Housing Board & Anr Vs. P. Parthasarathi  INSC 1250 (4 October 1996)
O R D
have heard learned counsel for both the parties.
appeals arise from the orders of the National Consumer Disputes Redressal
Commission. New Delhi in First Appeal Nos.252 and 307 of
1993, dated February 9,
admitted position is that the respondent had applied for allotment of a plot by
the appellant on March
1,1966. He was
selected for allotment of the plot or land on February 6, 1967 subject to his depositing 25% of the cost of the plot. It
was accordingly communicated to him. In furtherance thereof, the respondent had
deposited the requisite amount on March 28, 1967. On April 12, 1967 plot No.1350 in Anna Nagar, Madras was allotted to the respondent. He had executed
lease-cum-sale agreement within two months from the date of allotment. The bone
of contention thereafter is that the appellant had not delivered the possession
to the respondent and, therefore, he did not comply with the payment of the
balance amount in six half-yearly installments. The contention of the
respondent is that he had discharged his obligation but the appellants had not
delivered the possession. Be that as it may, the position now remains that the
plot is not available for allotment since, admittedly, it was converted into a
road for public purpose. On 30.12.1974, when the respondet was directed to deposit
the balance amount of Rs.8, 593.80.
however, had on April
22, 1975, deposited
only Rs.593 and kept quite. The respondent then made an application on July 13, 1981 requesting the Board to hand over
the possession of the plot indicating his willingness to take the same though
admittedly it was not in existence. By a letter dated March 4, 1985, the Board was threatened to take
legal action for non delivery of possession. In 1985, the respondent purchased
a flat. by a communication dated July 21, 1989, he was informed that the plot was not available for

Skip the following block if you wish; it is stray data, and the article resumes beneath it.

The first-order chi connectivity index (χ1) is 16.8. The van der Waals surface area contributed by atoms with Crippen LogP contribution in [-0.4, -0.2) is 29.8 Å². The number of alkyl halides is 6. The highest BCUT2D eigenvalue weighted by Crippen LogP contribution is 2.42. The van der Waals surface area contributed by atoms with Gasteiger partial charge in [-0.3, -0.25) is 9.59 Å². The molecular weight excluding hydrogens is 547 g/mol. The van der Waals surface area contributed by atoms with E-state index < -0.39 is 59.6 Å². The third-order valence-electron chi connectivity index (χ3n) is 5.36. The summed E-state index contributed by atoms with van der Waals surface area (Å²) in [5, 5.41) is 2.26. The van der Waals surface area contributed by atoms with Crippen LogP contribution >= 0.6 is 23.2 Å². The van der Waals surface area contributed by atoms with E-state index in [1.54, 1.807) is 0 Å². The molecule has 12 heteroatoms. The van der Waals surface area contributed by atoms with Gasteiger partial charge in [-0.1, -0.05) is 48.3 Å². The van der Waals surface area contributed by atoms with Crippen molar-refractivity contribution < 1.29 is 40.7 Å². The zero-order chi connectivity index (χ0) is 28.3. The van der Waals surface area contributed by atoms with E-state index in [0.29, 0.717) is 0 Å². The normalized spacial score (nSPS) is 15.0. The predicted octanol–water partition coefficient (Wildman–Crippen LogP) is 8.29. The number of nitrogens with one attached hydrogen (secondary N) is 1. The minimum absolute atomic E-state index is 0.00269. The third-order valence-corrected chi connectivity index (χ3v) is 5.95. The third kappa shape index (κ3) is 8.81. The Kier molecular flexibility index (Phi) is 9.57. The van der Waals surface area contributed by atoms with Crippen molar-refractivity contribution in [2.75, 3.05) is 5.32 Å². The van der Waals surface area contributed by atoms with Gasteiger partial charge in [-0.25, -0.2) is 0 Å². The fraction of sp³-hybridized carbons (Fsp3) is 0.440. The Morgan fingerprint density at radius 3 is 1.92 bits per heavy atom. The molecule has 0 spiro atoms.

allotment since it was already used for Public purpose.
it asked the respondent to give a letter of undertaking that he did not own any
flat or plot in the city. In furtherance thereof, he gave an undertaking on
November 1589 stating that he did not own any flat or plot either in his own
name or in the name of his dependents. It is now an admitted position that he
owns flat No.23 in Paramount Apartments, Mount Road, Madras.
he filed an application on April 16, 1992
before the State Consumer Dispute Redressal Commission claiming compensation of
Rs.10 lakhs for omission on the part of the appellant-board to render service
to him, the State Commission returned the application on the ground that it did
not have pecuniary jurisdiction of Rs.10 lakhs.
the respondent amended the claim petition restricting his claim to Rs.9 lakhs
by application dated November
13, 1992. The
Commission, after considering the respective contentions, allowed the petition
on May 24, 1993 granting a sum of Rs.5 lakhs as compensation
with interest at 12% per annum. On appeal by the appellant as well as by the
respondent denying liabilities and claiming balance amount separately, the
National Commission while dismissing the appeal of the appellant, allowed the
appeal of the respondent and enhanced the rate of interest from 12% to 18% per
annum. Thus these appeals by special leave.
question is: whether the State Commission as well as the National Commission have
correctly appreciated the true legal position when there was no deficiency in
service on the part of the appellant to the respondent? It is seen that from
1967 to 1981 the respondent had not raised his little finger as to what had
happened to the allotment of plot to him. Suddenly, he woke up in 1981 seeking
allotment of the plot but by that date the plot was already utilised for public
purpose, viz., laying the load. Thereby the plot was no longer available for
allotment to the respondent. But when the Board was willing to accommodate him
by allotting another plot available under their jurisdiction, he was asked to
give an undertaking that he did not possess any flat in the city. He gave an
undertaking which is now found to be a false statement, as on his own
admission, he owns a flat in the aforesaid place as mentioned hereinbefore.
there is no deficiency in service rendered by the appellant. On the other hand,
the conduct of the respondent, as narrated above, militated against him to seek
any compensation from the appellant.
appeals are accordingly allowed. The order of both the Commissions stand set
aside, but in the circumstances, without costs. The appellants are directed to
return the money deposited by the respondent within one month from the date of
the receipt of the order.
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